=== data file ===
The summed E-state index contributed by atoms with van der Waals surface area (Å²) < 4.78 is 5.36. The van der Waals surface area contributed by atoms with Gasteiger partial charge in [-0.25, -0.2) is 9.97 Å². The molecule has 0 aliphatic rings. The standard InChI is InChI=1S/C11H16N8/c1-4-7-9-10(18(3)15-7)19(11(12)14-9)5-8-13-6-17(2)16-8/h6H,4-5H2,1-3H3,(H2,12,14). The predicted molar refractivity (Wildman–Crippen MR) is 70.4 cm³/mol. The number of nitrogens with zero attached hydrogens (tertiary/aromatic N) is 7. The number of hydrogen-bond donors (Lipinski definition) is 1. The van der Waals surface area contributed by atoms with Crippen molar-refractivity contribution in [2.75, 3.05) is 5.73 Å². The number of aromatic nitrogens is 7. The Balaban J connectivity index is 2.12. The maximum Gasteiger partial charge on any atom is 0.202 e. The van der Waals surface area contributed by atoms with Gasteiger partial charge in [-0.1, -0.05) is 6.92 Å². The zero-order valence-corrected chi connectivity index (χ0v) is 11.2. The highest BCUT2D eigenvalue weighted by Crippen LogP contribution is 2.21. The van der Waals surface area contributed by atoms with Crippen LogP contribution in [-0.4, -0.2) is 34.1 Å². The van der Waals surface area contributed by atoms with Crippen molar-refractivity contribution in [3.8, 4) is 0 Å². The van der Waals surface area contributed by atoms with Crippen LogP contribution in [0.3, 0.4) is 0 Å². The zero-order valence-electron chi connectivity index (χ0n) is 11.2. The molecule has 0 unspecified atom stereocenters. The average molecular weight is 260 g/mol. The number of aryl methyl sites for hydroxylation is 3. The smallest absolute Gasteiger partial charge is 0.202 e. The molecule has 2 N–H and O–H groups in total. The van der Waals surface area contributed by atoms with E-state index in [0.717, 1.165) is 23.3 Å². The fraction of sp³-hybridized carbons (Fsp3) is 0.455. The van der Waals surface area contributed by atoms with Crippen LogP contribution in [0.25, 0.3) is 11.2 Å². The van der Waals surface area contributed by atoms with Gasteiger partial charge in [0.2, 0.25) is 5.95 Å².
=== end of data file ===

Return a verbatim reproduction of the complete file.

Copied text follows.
The summed E-state index contributed by atoms with van der Waals surface area (Å²) < 4.78 is 5.36. The van der Waals surface area contributed by atoms with Gasteiger partial charge in [-0.25, -0.2) is 9.97 Å². The molecule has 0 aliphatic rings. The standard InChI is InChI=1S/C11H16N8/c1-4-7-9-10(18(3)15-7)19(11(12)14-9)5-8-13-6-17(2)16-8/h6H,4-5H2,1-3H3,(H2,12,14). The predicted molar refractivity (Wildman–Crippen MR) is 70.4 cm³/mol. The number of nitrogens with zero attached hydrogens (tertiary/aromatic N) is 7. The number of hydrogen-bond donors (Lipinski definition) is 1. The van der Waals surface area contributed by atoms with Crippen molar-refractivity contribution in [2.75, 3.05) is 5.73 Å². The number of aromatic nitrogens is 7. The Balaban J connectivity index is 2.12. The maximum Gasteiger partial charge on any atom is 0.202 e. The van der Waals surface area contributed by atoms with Gasteiger partial charge in [-0.1, -0.05) is 6.92 Å². The zero-order valence-corrected chi connectivity index (χ0v) is 11.2. The highest BCUT2D eigenvalue weighted by Crippen LogP contribution is 2.21. The van der Waals surface area contributed by atoms with Crippen LogP contribution in [-0.4, -0.2) is 34.1 Å². The van der Waals surface area contributed by atoms with Crippen molar-refractivity contribution in [3.8, 4) is 0 Å². The van der Waals surface area contributed by atoms with Crippen LogP contribution in [0.3, 0.4) is 0 Å². The zero-order valence-electron chi connectivity index (χ0n) is 11.2. The molecule has 0 unspecified atom stereocenters. The average molecular weight is 260 g/mol. The number of aryl methyl sites for hydroxylation is 3. The smallest absolute Gasteiger partial charge is 0.202 e. The molecule has 2 N–H and O–H groups in total. The van der Waals surface area contributed by atoms with E-state index in [0.717, 1.165) is 23.3 Å². The fraction of sp³-hybridized carbons (Fsp3) is 0.455. The van der Waals surface area contributed by atoms with Crippen LogP contribution in [0.25, 0.3) is 11.2 Å². The van der Waals surface area contributed by atoms with Gasteiger partial charge in [0.2, 0.25) is 5.95 Å².